Content note: discussion of racism, and mentions of transphobia and death.
Welcome back to Get Your Game On! My name is Zainabb and we’re back to our regular programming of terrible gaming news! This week, I started up Cozy Grove and was delighted to see that autumn has arrived on my island, with the leaves starting to turn brown and gold and new critters for me to collect. I expect I’ll be spending much of my September amongst my ghostly bear friends—here’s hoping a nice start to autumn for you all, too.
Here’s this week’s gaming news.
Wizards of the Coast Finally Apologises for Racist Hadozee Content
Wizards of the Coast has (finally) apologised publicly for some of the content featured in its newest campaign, Spelljammer: Adventures in Space. Specifically, some gamers highlighted that descriptions and illustrations of the Hadozee, a primate-like race first introduced in 1982, were, uh, super racist.
Is it okay for me to call the Dragon game racist now? Because the Hadozee are fucking atrocious and the fact that this was released is unconscionable. pic.twitter.com/1hY2K25fGR
— 🧙🏿♂️Nightskin GM Kendo💀 (@KendoMakesFilms) August 30, 2022
TW: Racism, Minstrel Shows
The first Hadozee depicted is *literally* in a famous minstrel pose. I will thread images if you're unfamiliar. (White) DMs, players, please take this as a moment to evaluate the relationship your games have with colonialist voyeurism. https://t.co/Yf8kJe7NTW
— katie mae 🧃 #death2divinity (@okkatiemae) August 30, 2022
Wizards of the Coast quietly updated the Hadozee content on digital versions of the campaign, significantly stripping down the original copy in order to remove all of the racism. Two of the original images have also been removed from the entry. It then took Wizards at least another day to release a statement on the issue, leaving some players disappointed that it took the company so long to address their concerns.
Apparently the hadozee lore has been updated on DnD Beyond to remove the racist parallels in it. Heck, they fixed the glide mechanic.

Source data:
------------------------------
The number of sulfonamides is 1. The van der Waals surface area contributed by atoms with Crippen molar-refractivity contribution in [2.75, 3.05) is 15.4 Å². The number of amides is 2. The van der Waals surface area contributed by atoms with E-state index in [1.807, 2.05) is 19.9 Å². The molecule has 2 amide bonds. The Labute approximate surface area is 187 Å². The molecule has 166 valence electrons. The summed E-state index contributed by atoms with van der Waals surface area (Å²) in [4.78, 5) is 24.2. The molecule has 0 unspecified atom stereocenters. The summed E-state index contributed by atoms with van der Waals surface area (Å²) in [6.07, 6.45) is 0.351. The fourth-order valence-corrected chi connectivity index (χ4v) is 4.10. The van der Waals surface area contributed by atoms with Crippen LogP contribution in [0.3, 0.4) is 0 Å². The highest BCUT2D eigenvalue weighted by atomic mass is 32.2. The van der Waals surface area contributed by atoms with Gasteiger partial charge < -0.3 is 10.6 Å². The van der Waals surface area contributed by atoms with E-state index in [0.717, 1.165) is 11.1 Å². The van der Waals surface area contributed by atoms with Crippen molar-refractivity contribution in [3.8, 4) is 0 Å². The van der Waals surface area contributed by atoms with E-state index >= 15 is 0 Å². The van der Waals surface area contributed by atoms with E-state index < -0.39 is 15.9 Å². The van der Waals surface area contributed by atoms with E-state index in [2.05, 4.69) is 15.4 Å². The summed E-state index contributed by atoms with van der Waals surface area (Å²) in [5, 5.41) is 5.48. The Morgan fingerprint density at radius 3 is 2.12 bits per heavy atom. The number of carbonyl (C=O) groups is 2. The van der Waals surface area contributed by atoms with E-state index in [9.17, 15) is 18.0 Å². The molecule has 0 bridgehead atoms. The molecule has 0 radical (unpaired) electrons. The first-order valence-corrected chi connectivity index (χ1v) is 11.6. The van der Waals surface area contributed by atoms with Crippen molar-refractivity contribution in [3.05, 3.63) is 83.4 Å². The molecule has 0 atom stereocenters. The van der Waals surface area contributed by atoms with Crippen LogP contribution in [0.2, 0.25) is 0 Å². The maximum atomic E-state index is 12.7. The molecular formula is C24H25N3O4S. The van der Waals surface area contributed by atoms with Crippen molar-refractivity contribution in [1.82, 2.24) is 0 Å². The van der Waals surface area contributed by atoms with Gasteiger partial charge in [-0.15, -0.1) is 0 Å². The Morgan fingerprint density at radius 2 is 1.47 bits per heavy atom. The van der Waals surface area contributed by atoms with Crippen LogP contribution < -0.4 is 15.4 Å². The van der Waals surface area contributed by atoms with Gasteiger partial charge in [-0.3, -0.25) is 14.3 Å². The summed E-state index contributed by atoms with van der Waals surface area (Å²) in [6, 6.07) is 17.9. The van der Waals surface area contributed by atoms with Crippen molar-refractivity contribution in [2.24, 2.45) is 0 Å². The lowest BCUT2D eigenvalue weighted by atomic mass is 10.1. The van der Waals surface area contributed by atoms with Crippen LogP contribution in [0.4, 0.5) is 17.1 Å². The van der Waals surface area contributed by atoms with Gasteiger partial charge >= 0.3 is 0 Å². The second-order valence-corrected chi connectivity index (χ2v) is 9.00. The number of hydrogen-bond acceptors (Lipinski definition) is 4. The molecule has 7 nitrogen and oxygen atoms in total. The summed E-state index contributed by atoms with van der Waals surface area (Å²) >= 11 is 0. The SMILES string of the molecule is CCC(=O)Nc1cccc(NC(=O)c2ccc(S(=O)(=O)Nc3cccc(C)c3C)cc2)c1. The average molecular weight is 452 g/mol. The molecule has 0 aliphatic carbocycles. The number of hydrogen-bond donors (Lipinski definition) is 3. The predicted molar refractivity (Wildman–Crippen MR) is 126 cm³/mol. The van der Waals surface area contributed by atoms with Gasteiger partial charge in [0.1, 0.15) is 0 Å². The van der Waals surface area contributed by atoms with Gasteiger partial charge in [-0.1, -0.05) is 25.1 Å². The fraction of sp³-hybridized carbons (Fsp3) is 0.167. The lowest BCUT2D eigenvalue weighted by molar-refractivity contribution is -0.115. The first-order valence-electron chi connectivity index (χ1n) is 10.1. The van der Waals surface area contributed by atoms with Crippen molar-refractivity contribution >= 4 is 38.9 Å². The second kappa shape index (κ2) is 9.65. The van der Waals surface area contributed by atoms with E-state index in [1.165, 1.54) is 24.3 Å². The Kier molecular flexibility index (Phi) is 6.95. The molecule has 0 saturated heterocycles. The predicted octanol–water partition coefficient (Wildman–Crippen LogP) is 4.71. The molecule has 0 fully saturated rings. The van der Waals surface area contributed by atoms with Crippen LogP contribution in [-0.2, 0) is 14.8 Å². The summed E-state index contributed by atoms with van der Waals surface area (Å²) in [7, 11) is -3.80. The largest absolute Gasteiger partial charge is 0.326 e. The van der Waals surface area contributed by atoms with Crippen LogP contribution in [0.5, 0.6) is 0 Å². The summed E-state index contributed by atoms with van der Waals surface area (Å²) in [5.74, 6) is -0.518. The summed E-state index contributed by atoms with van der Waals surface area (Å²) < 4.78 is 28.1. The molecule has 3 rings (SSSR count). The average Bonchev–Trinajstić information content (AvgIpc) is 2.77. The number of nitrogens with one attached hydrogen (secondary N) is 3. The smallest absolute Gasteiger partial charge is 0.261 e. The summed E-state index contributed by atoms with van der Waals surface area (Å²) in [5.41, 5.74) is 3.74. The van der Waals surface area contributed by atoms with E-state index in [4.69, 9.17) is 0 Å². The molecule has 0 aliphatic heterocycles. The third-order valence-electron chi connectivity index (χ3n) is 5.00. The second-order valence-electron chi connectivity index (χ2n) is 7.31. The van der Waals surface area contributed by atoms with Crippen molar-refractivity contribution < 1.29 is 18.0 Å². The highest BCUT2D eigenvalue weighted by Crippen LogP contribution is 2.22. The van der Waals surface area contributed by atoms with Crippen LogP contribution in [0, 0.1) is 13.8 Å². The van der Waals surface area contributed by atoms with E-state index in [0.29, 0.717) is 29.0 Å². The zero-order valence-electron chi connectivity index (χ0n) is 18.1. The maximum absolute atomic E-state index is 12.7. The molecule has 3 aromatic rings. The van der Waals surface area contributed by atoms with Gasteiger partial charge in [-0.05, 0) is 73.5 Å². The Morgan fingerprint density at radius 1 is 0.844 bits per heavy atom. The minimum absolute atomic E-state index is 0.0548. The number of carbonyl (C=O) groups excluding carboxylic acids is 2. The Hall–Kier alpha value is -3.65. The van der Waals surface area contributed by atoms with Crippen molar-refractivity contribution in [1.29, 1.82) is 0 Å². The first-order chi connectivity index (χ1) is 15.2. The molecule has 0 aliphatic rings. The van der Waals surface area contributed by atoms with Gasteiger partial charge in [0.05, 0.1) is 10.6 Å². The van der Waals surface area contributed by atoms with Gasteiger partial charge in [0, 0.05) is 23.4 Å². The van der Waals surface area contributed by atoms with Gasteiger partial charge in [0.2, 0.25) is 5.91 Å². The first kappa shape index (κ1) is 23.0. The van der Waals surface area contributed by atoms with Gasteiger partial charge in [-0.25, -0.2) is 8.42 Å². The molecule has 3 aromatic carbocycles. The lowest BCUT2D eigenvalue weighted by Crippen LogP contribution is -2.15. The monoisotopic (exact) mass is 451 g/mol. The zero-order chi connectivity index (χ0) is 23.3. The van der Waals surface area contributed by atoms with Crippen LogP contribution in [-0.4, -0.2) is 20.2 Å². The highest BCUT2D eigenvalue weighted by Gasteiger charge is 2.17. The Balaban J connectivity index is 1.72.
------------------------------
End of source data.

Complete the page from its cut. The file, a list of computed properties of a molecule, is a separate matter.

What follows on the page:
This is good but I would love to have not learned this from a YouTube video and instead an announcement from WOTC that they recognized the issue.
— 𓆤Logan He/Him ✊🏿✊🏾✊🏽🏳️🌈𓆤 (@LogantheDM) September 2, 2022
In its statement, Wizards acknowledge that the Hadozee content was “offensive” and not “properly vetted” before the new campaign went to publication. The statement does not explicitly acknowledge that this content featured racial stereotypes but did acknowledge that Dungeons & Dragons has used character descriptions that “are painfully reminiscent of how real-world groups have been and continue to be denigrated.”
The company confirmed that the digital campaign has already been updated and that physical reprints will be changed too, although the existing physical book won’t be recalled. While Wizards commented that “[they] are committed to making D&D as welcome and inclusive as possible,” this is a massive blunder that feels difficult to overlook, especially considering that the company has previously been criticised for an allegedly racist and anti-Black working environment. This content would have been reviewed by a team of writers, editors, developers and consultants yet still made it to publication, suggesting an ongoing lack of commitment to anti-racism at the organisation.